[Vredeslijst] Syria and the left: 6 views on Muftah.org

Jeff meisner op xs4all.nl
Ma Dec 26 22:15:33 CET 2016

In light of the crisis within the left in addressing the Syrian revolution, Muftah.org has created a "Special Collection: Syria and the Left", consisting of 6 articles from various authors:

We Must Understand Syria as a Popular Struggle Despite its Complications
By Joseph Daher

Disagreeing on the Internet: The New McCarthyism?
By Charles Davis

Some Leftists Would Rather Be “Right” Than Principled on Syria
By Dick Gregory

Syria, the International Left, and the Need for Solidarity
By Isaac Paul Miller

Journalists on the Left are Stripping Syrians of Their Agency
By Adham Sahloul

Syria, the No Fly Zone, and the Crisis of Antiwar Opposition
By David Turpin, Jr.

The "Special Collection" was presented on the following webpage, which includes the introduction which I have copied below:


Special Collection: Syria and the Left
Riad AlarianAlexander Schinis
December 19th, 2016

Many Syrians (both in the besieged territories and in the diaspora) continue 
to conceive of their struggle against President Bashar Al-Assad as an 
ongoing revolution. Despite this, debates over the nature of the conflict in 
Syria have plagued leftist discourses, in the nearly six years that have 
passed since the uprising began. As the humanitarian disaster in Syria 
deepens, so too have divisions within the left on how to understand the crisis.

While some on the left have argued that Assad’s immediate removal is 
critical to protect civilians, others claim Assad should not be so hastily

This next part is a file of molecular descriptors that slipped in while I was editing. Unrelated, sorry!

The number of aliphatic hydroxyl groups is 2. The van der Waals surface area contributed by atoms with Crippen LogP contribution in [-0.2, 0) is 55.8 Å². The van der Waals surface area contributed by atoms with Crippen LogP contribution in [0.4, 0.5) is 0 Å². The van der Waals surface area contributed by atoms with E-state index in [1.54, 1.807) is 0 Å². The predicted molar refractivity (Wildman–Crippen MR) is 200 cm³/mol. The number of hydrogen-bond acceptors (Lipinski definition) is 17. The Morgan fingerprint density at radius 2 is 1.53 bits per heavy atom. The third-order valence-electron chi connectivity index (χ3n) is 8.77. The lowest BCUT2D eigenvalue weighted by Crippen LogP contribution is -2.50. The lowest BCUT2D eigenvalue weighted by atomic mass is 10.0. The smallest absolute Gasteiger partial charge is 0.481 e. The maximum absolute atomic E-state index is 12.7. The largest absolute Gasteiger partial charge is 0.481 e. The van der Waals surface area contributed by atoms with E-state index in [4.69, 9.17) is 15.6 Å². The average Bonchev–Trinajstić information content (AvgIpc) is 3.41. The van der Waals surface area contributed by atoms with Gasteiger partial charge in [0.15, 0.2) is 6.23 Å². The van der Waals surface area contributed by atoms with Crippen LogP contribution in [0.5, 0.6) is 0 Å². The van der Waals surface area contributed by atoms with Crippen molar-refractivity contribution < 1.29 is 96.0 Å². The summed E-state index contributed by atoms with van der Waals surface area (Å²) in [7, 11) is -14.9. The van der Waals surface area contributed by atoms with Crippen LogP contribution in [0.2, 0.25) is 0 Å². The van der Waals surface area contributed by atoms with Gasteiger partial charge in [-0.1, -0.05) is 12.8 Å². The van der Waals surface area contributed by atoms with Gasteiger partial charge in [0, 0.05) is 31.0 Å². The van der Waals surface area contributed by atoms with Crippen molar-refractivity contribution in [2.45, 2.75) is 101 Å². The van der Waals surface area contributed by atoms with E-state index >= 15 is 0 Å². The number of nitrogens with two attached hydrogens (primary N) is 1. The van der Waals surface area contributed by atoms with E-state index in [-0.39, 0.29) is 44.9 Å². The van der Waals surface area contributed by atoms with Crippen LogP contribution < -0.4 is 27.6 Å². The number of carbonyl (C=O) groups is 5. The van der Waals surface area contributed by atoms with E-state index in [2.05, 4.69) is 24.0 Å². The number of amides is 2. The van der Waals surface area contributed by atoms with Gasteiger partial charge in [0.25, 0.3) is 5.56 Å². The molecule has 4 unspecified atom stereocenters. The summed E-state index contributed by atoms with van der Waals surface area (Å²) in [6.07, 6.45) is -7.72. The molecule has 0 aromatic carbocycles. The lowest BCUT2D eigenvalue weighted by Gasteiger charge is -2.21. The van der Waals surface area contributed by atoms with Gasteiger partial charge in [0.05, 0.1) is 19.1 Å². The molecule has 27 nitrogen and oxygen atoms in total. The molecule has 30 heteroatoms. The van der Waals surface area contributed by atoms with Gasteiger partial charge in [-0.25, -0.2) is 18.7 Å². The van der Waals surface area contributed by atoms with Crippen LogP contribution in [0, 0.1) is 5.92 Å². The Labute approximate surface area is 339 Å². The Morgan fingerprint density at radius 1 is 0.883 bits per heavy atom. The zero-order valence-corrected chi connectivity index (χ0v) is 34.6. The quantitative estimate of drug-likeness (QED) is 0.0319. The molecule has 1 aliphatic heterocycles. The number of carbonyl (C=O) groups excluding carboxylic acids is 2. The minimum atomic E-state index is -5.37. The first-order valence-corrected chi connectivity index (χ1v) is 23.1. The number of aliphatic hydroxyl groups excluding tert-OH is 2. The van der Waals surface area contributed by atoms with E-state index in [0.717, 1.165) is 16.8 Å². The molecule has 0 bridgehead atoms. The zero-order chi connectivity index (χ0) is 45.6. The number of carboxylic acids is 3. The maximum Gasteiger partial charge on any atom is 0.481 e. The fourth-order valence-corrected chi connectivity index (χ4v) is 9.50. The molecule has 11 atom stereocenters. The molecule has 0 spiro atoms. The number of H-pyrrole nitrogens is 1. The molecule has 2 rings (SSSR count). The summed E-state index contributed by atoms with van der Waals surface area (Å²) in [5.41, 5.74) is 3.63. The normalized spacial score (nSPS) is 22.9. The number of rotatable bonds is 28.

eliminated, as he may be replaced by more terrifying actors. Notably, 
proponents of both these starkly incompatible perspectives claim to be 
antiwar and anti-imperialist, and purportedly attempt to build upon the 
legacies of intellectual giants, like Edward Said and Howard Zinn.

In the hope of creating meaningful space for this timely and fractious 
debate, Muftah has created this collection of six articles, which explore 
the various moral and political dimensions of leftist discourse on Syria. 
The pieces in this collection discuss the revolution as a grassroots 
phenomenon, as well as one of armed struggle, and address topics ranging 
from humanitarian intervention, the role of foreign actors, the successes 
and failures of antiwar coalitions in the West, and critiques of many 
different leftist thinkers, political figures, and journalists who have 
expressed views about the Syrian conflict, among other issues.

Muftah made every effort to solicit pieces reflecting a wide range of 
perspectives on the left’s relationship with the Syrian conflict. Our staff 
approached a range of individuals who eschew or challenge the revolutionary 
narrative—many of whom are critiqued in this collection—in order to build a 
collection that reflects diverse opinions about the issue. Unfortunately, 
many of these writers either turned down or did not respond to our requests. 
We have, nevertheless, done our utmost to select articles that, at least 
indirectly, highlight the diversity of views on the conflict, even if most 
of the authors featured here ultimately share a similar outlook on the 
Syrian conflict and the left’s responsibility toward it. 

We encourage our readers to contribute to the discussion by submitting 
comments and asking questions, on our website, Facebook, and Twitter pages. 
We also encourage those who are interested to submit their own articles, 
responding to the pieces in this collection, by emailing them to 
submissions op muftah.org. Muftah looks forward to continuing the conversation 
on Syria and the Left.

Meer informatie over de Vredeslijst maillijst